1. Utilize the Power of Social Media

The power of social media cannot be overemphasized. Previously, corporations were more like gatekeepers of talents but that power has been mostly eroded by social media, as just about any soul can use social media platforms to promote themselves.

Open social media accounts and share your music all over the place. Follow leading industry players and tag them to your songs as well. Make sure your accounts are heavy with your music. If there are more memes or ordinary pictures than music on your social media pages, then you’re not serious.

In case you don’t know, music executives are watching, looking for talents they can snag. Don Jazzy once told a tale of how he personally reached out to Ayra Starr via a direct message after listening to her music on social media. Today, she is a Mavin (as in, signed to his record label), famous and travelling the world as she pleases. Now, imagine if she hadn’t been posting her music on social media and Don Jazzy hadn’t noticed her.

Her story is similar to what he did to Boy Spyce and Bayanni.

A word of caution, though: do not include nudity in the thumbnail or cover for the song you share online. Avoid clickbait. Those are big turn-offs, and people might use them to demarket you.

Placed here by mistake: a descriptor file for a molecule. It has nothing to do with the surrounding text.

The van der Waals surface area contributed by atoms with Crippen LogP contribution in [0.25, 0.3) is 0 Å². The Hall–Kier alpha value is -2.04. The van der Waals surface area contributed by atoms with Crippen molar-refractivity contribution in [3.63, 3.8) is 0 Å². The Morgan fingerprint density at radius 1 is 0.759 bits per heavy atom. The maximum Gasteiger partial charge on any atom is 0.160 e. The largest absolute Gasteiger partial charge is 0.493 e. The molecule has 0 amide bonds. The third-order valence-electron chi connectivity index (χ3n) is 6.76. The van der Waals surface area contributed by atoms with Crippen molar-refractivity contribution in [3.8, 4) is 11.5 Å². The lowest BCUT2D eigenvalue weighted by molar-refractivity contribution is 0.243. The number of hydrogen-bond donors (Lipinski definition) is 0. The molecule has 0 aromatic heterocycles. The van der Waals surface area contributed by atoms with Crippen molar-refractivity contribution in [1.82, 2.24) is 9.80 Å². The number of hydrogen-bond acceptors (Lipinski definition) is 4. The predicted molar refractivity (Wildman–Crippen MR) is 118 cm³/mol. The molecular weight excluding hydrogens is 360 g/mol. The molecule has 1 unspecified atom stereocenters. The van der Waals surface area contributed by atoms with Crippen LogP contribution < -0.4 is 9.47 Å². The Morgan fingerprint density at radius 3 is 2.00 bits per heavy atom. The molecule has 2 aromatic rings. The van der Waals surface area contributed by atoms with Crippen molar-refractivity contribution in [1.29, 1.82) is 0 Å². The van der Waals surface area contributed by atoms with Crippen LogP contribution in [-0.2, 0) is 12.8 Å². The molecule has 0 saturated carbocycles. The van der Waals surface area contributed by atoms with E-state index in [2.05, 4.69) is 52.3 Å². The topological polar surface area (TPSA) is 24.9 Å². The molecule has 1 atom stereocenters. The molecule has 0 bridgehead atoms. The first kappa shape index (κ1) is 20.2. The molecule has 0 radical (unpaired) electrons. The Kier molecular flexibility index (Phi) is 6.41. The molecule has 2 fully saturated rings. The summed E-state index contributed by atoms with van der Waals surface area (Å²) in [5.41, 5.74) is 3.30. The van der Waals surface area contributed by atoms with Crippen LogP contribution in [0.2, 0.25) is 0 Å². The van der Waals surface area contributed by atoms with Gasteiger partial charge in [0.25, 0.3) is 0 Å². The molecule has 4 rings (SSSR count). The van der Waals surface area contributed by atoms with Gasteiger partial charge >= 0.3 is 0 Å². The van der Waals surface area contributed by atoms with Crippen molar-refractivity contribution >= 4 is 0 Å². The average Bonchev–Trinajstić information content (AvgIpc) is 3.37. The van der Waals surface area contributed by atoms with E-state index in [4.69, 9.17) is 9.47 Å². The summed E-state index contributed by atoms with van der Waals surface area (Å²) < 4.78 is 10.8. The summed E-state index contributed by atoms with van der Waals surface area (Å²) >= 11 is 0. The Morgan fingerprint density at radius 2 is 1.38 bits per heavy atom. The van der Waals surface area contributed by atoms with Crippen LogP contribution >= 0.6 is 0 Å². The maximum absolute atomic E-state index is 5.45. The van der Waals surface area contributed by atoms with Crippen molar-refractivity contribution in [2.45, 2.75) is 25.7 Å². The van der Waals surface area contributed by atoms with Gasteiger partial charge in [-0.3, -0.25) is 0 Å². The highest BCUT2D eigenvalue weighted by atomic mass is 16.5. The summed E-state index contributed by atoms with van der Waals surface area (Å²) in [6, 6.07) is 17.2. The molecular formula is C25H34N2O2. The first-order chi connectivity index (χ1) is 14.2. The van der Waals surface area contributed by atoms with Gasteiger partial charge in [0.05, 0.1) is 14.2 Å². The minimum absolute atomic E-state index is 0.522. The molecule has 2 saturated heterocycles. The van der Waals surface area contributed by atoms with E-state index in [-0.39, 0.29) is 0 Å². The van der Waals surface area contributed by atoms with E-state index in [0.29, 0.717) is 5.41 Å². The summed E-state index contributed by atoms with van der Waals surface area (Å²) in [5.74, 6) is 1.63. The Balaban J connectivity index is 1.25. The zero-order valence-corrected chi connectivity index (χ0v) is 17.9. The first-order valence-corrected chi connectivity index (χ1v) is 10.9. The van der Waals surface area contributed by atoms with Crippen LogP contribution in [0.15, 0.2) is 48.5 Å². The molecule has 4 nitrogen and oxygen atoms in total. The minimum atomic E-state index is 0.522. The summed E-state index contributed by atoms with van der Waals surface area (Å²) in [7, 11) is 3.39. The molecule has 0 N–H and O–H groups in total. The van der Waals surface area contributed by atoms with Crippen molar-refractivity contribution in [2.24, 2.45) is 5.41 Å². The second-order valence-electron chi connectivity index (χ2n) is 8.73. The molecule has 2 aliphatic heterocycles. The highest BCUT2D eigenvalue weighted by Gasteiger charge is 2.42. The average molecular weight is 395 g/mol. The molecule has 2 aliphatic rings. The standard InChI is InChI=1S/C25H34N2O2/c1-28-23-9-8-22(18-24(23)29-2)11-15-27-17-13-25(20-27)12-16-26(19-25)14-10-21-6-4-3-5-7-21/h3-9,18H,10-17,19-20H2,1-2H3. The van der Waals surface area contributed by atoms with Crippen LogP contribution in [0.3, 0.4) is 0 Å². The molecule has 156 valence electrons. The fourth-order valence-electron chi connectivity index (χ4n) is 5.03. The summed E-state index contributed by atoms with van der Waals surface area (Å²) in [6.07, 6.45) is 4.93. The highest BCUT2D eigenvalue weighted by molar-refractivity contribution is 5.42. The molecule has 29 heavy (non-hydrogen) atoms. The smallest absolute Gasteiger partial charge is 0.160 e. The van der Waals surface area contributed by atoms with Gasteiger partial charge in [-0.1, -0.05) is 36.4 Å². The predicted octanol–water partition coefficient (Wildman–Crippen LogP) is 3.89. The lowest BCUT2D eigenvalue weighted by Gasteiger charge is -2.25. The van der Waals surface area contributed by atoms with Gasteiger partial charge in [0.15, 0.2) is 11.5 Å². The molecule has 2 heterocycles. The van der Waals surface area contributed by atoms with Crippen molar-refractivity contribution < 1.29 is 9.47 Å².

1. Show Up At The Door Of Power

There are people who are in the Industry before you, who have accomplished a lot and on whose back you can ascend in your career. Record label owners. Music executives. Famous musicians. These re just some examples. Follow them and occasionally drop your music as a comment on their posts. Respectfully ask them to check your music. Keep it consistent but don’t overdo it.

If their DMs are open as well, you might also reach them there with your songs, asking them to give you a review of what you have created. One man who made it through this way was the Nigerian singer Zlatan Ibile. He was always in Olamide’s inbox. Eventually, his persistence paid off. Who doesn’t know Zlatan Ibile today? A famous musician now, he has no money worries.

  1. Do Ambitious Things and Dare To Fail

In this music business, you’re as good as your talents, ambitions and persistence – in that order. Talent is not enough. Be ambitious. Dare to stand out even when it appears all things are stacked against you. The list of talented musicians who vanished in obscurity and many – and a pain to recollect.